Fresh Air on WFAE

Terry Gross

Fresh Air with Terry Gross, the Peabody Award-winning weekday magazine of contemporary arts and issues, is one of public radio's most popular programs.

Though Fresh Air has been categorized as a "talk show," it hardly fits the mold. Its 1994 Peabody Award citation credits Fresh Air with "probing questions, revelatory interviews and unusual insights." And a variety of top publications count Gross among the country's leading interviewers. The show gives interviews as much time as needed, and complements them with comments from well-known critics and commentators. 

Check out this entertaining look at WHYY's "Fresh Air" in pop culture.


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Remembrances
2:12 pm
Mon April 8, 2013

Remembering David Kuo: Refocusing Religious Groups On Faith

Transcript

TERRY GROSS, HOST:

This is FRESH AIR. David Kuo died Friday of brain cancer at the age of 44. We're going to hear an excerpt of my interview with him. When President Bush created the office of Faith-Based and Community Initiatives in 2001, Kuo, a conservative, evangelical Christian, became its deputy director. When he left the office in 2003, he accused the Bush administration of manipulating conservative Christians to get the Christian vote.

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Fresh Air Weekend
9:03 am
Sat April 6, 2013

Fresh Air Weekend: Mary Roach, 'Mad Men,' Ty Burr And Marriage

Mad Men returns with a two-hour season premiere. TV critic David Bianculli won't reveal any spoilers, but he praises actor Jon Hamm, who "so sparingly and perfectly" plays Don Draper in the series.
Frank Ockenfels AMC

Originally published on Sat April 6, 2013 10:39 am

Fresh Air Weekend highlights some of the best interviews and reviews from past weeks, and new program elements specially paced for weekends. Our weekend show emphasizes interviews with writers, filmmakers, actors and musicians, and often includes excerpts from live in-studio concerts. This week:

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Remembrances
12:15 pm
Fri April 5, 2013

Roger Ebert In Review: A 'Fresh Air' Survey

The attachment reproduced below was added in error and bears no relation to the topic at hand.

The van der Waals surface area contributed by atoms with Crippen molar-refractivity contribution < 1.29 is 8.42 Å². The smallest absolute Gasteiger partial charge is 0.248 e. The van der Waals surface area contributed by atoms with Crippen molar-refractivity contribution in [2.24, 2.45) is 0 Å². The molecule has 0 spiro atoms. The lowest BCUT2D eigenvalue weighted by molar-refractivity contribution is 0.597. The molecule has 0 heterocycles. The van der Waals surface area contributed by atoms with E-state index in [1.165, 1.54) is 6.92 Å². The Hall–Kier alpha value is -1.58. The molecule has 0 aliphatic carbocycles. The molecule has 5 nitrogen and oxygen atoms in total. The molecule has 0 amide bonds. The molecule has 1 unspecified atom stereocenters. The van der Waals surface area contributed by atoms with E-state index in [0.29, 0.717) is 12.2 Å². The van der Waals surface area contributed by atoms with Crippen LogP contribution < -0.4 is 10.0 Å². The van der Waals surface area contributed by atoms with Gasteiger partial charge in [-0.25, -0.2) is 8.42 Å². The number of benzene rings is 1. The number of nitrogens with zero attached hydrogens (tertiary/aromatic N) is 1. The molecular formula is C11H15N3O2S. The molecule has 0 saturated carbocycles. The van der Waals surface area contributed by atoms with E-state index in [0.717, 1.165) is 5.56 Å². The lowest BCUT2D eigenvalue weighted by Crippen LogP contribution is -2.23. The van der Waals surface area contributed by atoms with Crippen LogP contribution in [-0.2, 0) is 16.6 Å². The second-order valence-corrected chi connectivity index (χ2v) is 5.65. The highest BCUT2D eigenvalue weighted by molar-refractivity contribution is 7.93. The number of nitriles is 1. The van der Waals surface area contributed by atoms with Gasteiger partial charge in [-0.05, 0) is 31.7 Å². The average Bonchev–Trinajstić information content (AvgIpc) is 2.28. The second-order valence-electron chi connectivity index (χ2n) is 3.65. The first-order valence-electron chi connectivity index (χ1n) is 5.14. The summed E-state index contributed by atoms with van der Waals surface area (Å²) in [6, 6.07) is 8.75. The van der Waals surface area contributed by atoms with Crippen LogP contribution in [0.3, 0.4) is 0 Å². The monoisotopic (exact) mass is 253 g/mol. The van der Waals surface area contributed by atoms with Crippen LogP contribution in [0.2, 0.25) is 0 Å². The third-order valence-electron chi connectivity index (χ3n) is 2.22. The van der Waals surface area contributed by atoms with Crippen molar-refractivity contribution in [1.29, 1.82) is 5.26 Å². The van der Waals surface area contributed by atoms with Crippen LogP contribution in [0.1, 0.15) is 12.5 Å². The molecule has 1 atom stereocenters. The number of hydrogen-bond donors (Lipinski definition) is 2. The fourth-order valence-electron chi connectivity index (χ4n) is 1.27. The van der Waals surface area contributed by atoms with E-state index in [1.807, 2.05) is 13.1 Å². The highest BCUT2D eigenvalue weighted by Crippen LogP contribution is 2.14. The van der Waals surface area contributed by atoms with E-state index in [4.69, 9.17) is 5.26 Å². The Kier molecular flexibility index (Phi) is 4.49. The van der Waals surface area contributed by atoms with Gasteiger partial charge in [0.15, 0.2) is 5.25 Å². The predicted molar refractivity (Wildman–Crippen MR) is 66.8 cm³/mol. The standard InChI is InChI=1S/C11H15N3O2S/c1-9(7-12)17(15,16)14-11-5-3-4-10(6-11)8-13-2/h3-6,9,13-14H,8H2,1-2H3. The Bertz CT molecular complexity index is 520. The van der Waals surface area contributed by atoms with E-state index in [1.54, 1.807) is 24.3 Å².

The iconic Chicago photographer Art Shay took portraits of presidents, prizefighters, prose poets — and in the person of Roger Ebert, at least one Pulitzer-winning critic.
Art Shay

Originally published on Fri April 5, 2013 1:10 pm

Fresh Air remembers the film critic and bon vivant Roger Ebert, who died Thursday, with a roundup of interviews from our archive.

In one, from all the way back in 1984, host Terry Gross talks with Ebert alone; in a second conversation, from 1996, Terry interviews both Ebert and his late partner Gene Siskel onstage at Northwestern University.

In two very special conversations, Ebert himself interviews iconic directors Francis Ford Coppola and Martin Scorsese.

And finally, critic-at-large John Powers discusses Ebert's 2011 memoir Life Itself.

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Commentary
1:23 pm
Thu April 4, 2013

Even Dictionaries Grapple With Getting 'Marriage' Right

Geoff Nunberg says a good definition extends to the past as well as the present: It's not just about what "marriage" has come to mean; it's all the word has ever meant.
iStockphoto.com

Originally published on Thu April 4, 2013 2:12 pm

It's a funny thing about dictionaries. First we're taught to revere them, then we have to learn to set them aside. Nobody ever went wrong starting a middle-school composition with, "According to Webster's ..." but that's not how you start an op-ed commentary about terrorism or racism. When it comes to the words that do the cultural heavy lifting, we're not about to defer to some lexicographer hunched over a dusty keyboard.

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Author Interviews
1:23 pm